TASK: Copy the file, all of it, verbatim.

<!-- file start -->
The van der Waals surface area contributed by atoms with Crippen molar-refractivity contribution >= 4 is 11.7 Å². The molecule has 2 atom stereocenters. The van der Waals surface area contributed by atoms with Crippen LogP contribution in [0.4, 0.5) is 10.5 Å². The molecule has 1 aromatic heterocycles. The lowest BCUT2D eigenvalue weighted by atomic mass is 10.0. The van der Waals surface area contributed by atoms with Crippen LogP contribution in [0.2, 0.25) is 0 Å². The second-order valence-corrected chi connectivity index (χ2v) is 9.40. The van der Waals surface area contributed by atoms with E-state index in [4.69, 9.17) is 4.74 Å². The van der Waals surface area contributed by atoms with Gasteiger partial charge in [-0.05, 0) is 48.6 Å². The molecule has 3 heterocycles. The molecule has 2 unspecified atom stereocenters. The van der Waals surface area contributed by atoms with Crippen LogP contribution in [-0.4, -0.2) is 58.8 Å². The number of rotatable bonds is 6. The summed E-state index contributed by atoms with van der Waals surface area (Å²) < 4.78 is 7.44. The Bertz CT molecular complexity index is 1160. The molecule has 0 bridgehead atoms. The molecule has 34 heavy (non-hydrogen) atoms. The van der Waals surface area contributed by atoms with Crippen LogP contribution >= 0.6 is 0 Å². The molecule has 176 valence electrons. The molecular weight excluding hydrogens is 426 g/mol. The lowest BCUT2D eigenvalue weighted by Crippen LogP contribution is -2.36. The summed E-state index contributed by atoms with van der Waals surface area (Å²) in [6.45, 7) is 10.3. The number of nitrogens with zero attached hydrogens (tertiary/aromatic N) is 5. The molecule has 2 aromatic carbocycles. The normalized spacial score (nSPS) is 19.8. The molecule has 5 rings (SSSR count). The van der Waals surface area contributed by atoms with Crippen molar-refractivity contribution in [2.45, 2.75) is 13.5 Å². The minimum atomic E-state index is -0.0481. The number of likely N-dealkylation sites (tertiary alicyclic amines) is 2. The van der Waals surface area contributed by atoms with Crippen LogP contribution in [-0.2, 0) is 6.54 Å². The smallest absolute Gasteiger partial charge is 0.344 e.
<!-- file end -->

The van der Waals surface area contributed by atoms with Crippen molar-refractivity contribution >= 4 is 11.7 Å². The molecule has 2 atom stereocenters. The van der Waals surface area contributed by atoms with Crippen LogP contribution in [0.4, 0.5) is 10.5 Å². The molecule has 1 aromatic heterocycles. The lowest BCUT2D eigenvalue weighted by atomic mass is 10.0. The van der Waals surface area contributed by atoms with Crippen LogP contribution in [0.2, 0.25) is 0 Å². The second-order valence-corrected chi connectivity index (χ2v) is 9.40. The van der Waals surface area contributed by atoms with E-state index in [4.69, 9.17) is 4.74 Å². The van der Waals surface area contributed by atoms with Gasteiger partial charge in [-0.05, 0) is 48.6 Å². The molecule has 3 heterocycles. The molecule has 2 unspecified atom stereocenters. The van der Waals surface area contributed by atoms with Crippen LogP contribution in [-0.4, -0.2) is 58.8 Å². The number of rotatable bonds is 6. The summed E-state index contributed by atoms with van der Waals surface area (Å²) < 4.78 is 7.44. The Bertz CT molecular complexity index is 1160. The molecule has 0 bridgehead atoms. The molecule has 34 heavy (non-hydrogen) atoms. The van der Waals surface area contributed by atoms with Crippen LogP contribution >= 0.6 is 0 Å². The molecule has 176 valence electrons. The molecular weight excluding hydrogens is 426 g/mol. The lowest BCUT2D eigenvalue weighted by Crippen LogP contribution is -2.36. The summed E-state index contributed by atoms with van der Waals surface area (Å²) in [6.45, 7) is 10.3. The number of nitrogens with zero attached hydrogens (tertiary/aromatic N) is 5. The molecule has 2 aromatic carbocycles. The normalized spacial score (nSPS) is 19.8. The molecule has 5 rings (SSSR count). The van der Waals surface area contributed by atoms with Crippen molar-refractivity contribution in [2.45, 2.75) is 13.5 Å². The minimum atomic E-state index is -0.0481. The number of likely N-dealkylation sites (tertiary alicyclic amines) is 2. The van der Waals surface area contributed by atoms with Crippen LogP contribution in [-0.2, 0) is 6.54 Å². The smallest absolute Gasteiger partial charge is 0.344 e.